The only time I can remember where I had to intervene was with a young kid, maybe a few weeks old. His breathing become very labored, and he was struggling to breathe. We ran through the list of potentially issues, such as bloat, but nothing really seemed to fit. In the end I passed some tubing down his gullet which seemed to do the trick. I think it was either trapped gas or a blockage, but anywhere, after a day of him struggling I felt the need to intervene, and it worked.
With a few licks from mom, young kids should cleaned up and walking around the pen within the hour.
They will start latching on and feeding, too.
Colostrum is the first milk produced by the doe. This contains the crucial antibodies providing the kid with its initial immunity boost against diseases. Since the antibodies in colostrum can only be effectively absorbed in the first 18-or-so hours after birth, successful early feeds are recommended.
Patience is sometimes key, though.
Our new mothers, on occasion, have been understandably tired after birthing and require a little rest first which often coincides with eating the placenta (another natural and highly beneficial, yet admittedly gross, process).
We try and give the kids a good 4-weeks of milk before we begin taking any for ourselves.
One-month-old kids are more than ready to share their mother’s milk.
What’s worked best for us is shutting our kids away from mom overnight –somewhere where they can still see each other, but just so the baby can’t drain the udders– and milk the doe in the morning, before reuniting them.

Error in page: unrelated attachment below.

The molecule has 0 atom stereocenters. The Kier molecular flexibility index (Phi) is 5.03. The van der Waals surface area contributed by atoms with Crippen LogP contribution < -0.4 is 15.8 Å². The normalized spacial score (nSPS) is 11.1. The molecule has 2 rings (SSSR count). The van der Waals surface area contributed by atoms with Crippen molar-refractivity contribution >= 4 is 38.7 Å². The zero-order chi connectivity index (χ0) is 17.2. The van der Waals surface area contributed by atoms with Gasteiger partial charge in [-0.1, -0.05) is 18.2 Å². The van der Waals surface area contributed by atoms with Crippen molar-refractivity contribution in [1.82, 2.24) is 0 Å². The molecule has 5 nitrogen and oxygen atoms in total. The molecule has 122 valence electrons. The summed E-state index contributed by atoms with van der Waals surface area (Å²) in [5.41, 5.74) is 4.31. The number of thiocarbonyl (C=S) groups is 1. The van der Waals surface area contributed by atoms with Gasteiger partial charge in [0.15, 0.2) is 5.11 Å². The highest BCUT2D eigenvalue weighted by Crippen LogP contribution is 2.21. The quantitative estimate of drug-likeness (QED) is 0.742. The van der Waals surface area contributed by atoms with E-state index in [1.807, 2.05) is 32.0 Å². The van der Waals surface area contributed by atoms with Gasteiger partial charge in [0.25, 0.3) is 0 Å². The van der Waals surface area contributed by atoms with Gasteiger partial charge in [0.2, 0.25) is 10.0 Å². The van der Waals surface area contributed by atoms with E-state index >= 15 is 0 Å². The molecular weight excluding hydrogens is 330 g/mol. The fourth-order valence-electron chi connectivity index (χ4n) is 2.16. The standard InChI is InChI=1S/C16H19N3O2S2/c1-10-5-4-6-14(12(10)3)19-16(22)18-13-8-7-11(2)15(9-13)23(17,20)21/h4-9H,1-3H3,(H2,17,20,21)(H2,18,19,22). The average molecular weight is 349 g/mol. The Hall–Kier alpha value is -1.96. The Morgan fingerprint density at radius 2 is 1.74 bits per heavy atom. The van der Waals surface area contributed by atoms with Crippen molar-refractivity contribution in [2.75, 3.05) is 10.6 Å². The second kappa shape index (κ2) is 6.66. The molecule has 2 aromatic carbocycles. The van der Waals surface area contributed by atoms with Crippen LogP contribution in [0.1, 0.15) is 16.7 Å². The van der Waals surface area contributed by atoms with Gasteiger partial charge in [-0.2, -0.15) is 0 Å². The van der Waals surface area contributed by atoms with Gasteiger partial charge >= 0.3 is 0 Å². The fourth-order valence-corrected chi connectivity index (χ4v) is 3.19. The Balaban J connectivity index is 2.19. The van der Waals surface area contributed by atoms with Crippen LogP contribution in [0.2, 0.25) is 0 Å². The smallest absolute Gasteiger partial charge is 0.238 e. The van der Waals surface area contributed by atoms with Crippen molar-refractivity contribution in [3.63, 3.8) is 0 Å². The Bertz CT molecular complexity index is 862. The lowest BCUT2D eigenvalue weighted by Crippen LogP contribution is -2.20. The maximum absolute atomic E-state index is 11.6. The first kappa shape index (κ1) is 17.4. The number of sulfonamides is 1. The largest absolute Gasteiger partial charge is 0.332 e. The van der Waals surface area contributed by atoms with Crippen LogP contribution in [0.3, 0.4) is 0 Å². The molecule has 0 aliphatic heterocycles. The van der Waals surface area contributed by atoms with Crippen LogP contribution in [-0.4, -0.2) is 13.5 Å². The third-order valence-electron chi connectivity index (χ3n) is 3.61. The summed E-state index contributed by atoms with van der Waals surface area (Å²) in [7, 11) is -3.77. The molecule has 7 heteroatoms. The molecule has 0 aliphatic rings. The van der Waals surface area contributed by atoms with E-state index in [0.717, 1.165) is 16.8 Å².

Don’t worry about stripping too much milk from the mother, she will hold enough back for her babies.
And after around 8 weeks, babies can be weaned anyway, and a proper twice-daily schedule (morning and evening) can be implemented. Once the routine is rolling and the milk is flowing, one of our Nigerian Dwarf’s provides a quart or more (1+ liter) in the morning and then the same again in the evening. This makes for more than 1/2 gallon a day (2 liters), and so easily 15 gallons a month (≈60 liters) — again, per goat.
We never bothered with a milking stand initially, opting instead to tying legs down (if the goat was a kicker) or, more often, getting my own children to hold the back legs in place — and this worked fine, to begin with.
As our herd has grown, however, this is no longer feasible time-wise, and the construction of our milk stand has been the biggest blessing, making me wonder why we didn’t build one sooner.
Training the goats to the stand can take a little effort, but with persistence and a helping of delicious homegrown pumpkins (or whatever your goat’s favorite snack happens to be), it shouldn’t take too long.
For the milk stand plans, we used these courtesy of fiascofarm.com.
I place my thumb and forefinger together and pinching the top of a (cleaned) teat, where it meets the bulge of the udder. These two fingers trap the milk in the teat, preventing it from moving back into the udder when the teat is squeezed. Then, with the rest of my fingers, I work the milk out of the teat.
This can be hard work, particularly to begin with. But with a bit of practice, and once I learned that I’m not going to hurt the animal, I was well-away, manually milking out a quart in just a few minutes.
‘Bumping’ the udder may help in getting the doe to ‘let down’, which mimics the actions of a hungry kid.
Note, the first few squirts from each teat should go to floor.
Also, when it comes to ‘kickers’, we’ve found that that milking into a bottle (or any container with a narrow opening) is preferable to a bucket as it’s harder to tip over and spill.
Storing The Milk
The quicker the milk is chilled the less ‘goaty’ the taste will be.
On hot days we flash-cool our freshly acquired milk in the freezer, before moving to the fridge.
Storing in glass jars, we get a good week out of each batch (though milking twice-daily there is never the need to store for that long). Frozen milk will last a year–but for the absorption of odors etc. from other foods in the freezer.
Producing your own milk is big step to achieving food independence. And, as we discovered, it isn’t nearly as hard as some like to make out.